This includes information about:

  • the systems of work and risk control measures used at the workplace
  • the electrical safety requirements at the workplace, including commercial and retail environments where public safety requirements are high
  • the process to raise concerns with the use of electrical equipment, including how and when to report damaged equipment
  • who is able to undertake inspection and testing of electrical equipment and installations such as someone who is competent or a licensed electrician

Review and maintain risk controls

To ensure that a workplace remains safe, and without risks to health and safety of employees, an employer should regularly review the risk controls in place. Risk controls should also be reviewed after an incident and whenever there is a change in work practice or work design such as a change of work environment.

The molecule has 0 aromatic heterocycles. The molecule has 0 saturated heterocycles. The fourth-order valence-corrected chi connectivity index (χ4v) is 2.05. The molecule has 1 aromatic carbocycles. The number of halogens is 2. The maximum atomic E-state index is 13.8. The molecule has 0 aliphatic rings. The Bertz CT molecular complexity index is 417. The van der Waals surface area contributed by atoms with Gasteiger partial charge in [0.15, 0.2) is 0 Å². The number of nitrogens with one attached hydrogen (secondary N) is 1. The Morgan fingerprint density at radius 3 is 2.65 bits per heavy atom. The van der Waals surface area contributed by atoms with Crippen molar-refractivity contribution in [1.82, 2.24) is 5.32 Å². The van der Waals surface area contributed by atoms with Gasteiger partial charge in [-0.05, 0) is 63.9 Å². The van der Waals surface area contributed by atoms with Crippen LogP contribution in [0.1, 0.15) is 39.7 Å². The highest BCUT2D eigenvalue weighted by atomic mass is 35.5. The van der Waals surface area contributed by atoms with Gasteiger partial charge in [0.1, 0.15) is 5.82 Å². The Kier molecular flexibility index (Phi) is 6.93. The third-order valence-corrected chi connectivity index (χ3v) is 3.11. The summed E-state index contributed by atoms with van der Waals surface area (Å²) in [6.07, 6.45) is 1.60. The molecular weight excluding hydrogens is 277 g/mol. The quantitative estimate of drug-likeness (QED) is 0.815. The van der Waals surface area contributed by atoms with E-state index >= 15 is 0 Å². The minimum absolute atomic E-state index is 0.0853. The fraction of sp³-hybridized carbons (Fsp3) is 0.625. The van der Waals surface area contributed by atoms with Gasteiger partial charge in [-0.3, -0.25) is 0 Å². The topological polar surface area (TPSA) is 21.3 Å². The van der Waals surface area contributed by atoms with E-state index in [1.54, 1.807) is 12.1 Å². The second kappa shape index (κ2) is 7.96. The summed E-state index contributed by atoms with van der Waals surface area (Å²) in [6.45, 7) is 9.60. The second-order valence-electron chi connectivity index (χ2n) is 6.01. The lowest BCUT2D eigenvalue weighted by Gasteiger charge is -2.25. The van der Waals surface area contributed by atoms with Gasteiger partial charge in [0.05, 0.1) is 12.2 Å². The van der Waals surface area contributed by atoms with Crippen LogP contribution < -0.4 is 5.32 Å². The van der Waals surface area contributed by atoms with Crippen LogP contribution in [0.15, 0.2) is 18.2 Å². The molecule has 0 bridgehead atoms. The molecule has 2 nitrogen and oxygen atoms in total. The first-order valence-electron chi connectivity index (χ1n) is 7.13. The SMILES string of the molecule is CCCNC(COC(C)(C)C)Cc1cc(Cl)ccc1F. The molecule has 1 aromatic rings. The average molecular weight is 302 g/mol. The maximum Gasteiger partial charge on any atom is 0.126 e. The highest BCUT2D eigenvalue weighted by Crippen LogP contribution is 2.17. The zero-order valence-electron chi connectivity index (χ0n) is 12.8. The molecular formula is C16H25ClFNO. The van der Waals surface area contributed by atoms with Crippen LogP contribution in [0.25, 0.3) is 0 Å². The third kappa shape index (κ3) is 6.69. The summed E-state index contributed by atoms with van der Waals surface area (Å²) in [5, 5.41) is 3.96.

Employers need to keep records of electrical safety maintenance programs, including any testing and tagging of equipment. These records should be made available for review and inspection.

Employer duties

Employers also have other duties under the Occupational Health and Safety Act 2004. For more information on employer duties see:


Employers must also, so far as is reasonably practicable, consult with employees, contractors and any health and safety representatives about health and safety matters. This includes consultation when identifying or assessing hazards or risks and making decisions about risk control measures. For more information about the duty to consult, see: